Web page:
My top 10 favorite books of all time

Six of Griffin Hewitt’s top 10 favorite books are pictured here and can be checked out from your local library or purchased wherever books are sold.


Like a lot of people, I enjoy getting lost in a good book. However, what I think is good may differ from what other people think is good. For example, when people call to mind their favorite Stephen King books, the titles that come to mind are ones that are familiar to many.

Not me.

When I think of his books, I think of “The Girl Who Loved Tom Gordon,” “From a Buick 8,” “Dreamcatcher” or “‘Salem’s Lot.”

That being said, my top 10, all-time favorite books are a hodgepodge buffet of literary feats that each have a flavor all their own, some familiar, some obscure.

1. “The Road” by Cormac McCarthy

I can say I have never read a book like this before and when I was finished reading, I was in awe of the beauty that was interwoven throughout the bleak subject matter. The triumph of this book and what resonates with me even now is the relationship between the man and his son (neither one of them having a name) and how they struggle to survive the end of civilization. The most haunting scene from this book for me was when the man apologizes to his son because the ocean isn’t blue.

2. “John Dies at the End” by David Wong

Clever title, ingeniously silly book. JDATE (as it’s abbreviated to fans of the book and its two sequels) is the story of John and Dave, two weirdo slackers who stumble upon a supernatural black ooze that leads to an otherworldly conspiracy and a monster composed of cured meats that assembles itself from the contents of a chest freezer.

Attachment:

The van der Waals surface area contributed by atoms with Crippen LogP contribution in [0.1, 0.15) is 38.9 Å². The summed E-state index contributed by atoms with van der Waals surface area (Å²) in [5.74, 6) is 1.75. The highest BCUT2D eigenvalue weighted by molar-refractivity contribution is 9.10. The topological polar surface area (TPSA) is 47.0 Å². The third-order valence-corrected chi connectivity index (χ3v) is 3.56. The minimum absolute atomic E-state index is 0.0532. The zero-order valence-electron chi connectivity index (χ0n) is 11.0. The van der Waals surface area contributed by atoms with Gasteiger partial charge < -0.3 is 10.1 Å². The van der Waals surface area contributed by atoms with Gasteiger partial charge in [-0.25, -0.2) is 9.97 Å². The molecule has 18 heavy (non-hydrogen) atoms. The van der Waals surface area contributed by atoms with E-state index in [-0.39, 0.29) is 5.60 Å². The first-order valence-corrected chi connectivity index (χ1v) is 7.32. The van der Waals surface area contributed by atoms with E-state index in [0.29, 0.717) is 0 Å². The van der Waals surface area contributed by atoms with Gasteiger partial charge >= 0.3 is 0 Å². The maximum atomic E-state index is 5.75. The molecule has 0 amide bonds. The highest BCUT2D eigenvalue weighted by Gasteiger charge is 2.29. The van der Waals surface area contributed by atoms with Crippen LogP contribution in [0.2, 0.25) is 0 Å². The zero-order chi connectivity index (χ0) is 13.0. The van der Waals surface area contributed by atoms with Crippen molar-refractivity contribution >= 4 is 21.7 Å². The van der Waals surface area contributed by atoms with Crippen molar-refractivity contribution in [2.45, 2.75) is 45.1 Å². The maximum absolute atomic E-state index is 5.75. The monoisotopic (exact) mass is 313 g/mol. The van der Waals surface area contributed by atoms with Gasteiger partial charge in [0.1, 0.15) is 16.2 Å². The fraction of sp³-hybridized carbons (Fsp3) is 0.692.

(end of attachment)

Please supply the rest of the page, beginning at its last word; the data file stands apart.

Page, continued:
3. “A Clockwork Orange” by Anthony Burgess

Are you familiar with words like “tolchok” and “litso”? Then you haven’t read “A Clockwork Orange.” This is a book that is written from a first-person perspective, but here’s the catch, the narrator speaks in a form of slang that only he and his “droogs” can understand. Most readers of this book either need a glossary specific to the book or have a talent for language syntax to figure out what’s going on.

4. “The Scarlet Letter” by Nathaniel Hawthorne

The name Hester Prynne is one I heard a lot about in high school and she happens to be the main focus of “The Scarlet Letter.” This is a classic book about redemption in the face of wrongdoing, perceived or otherwise, and is a powerful example of the use of metaphor and setting to deepen our understanding of these characters and their plights.

5. “The Red Badge of Courage” by Stephen Crane

A gunshot wound, this is what the red badge in the title is. I normally am not drawn to historical war novels, but this book is different, it’s not a war novel, it’s a novel about a brave young man and what he does during the American Civil War, there is a distinction between the two and that’s why this book spoke to me.

6. “Enchanted Night” by Steven Millhauser

7. “Breakfast of Champions” by Kurt Vonnegut

8. “Girlfriend in a Coma” by Douglas Coupland

9. “Lullaby” by Chuck Palahniuk

10. “Cloud Atlas” by David Mitchell

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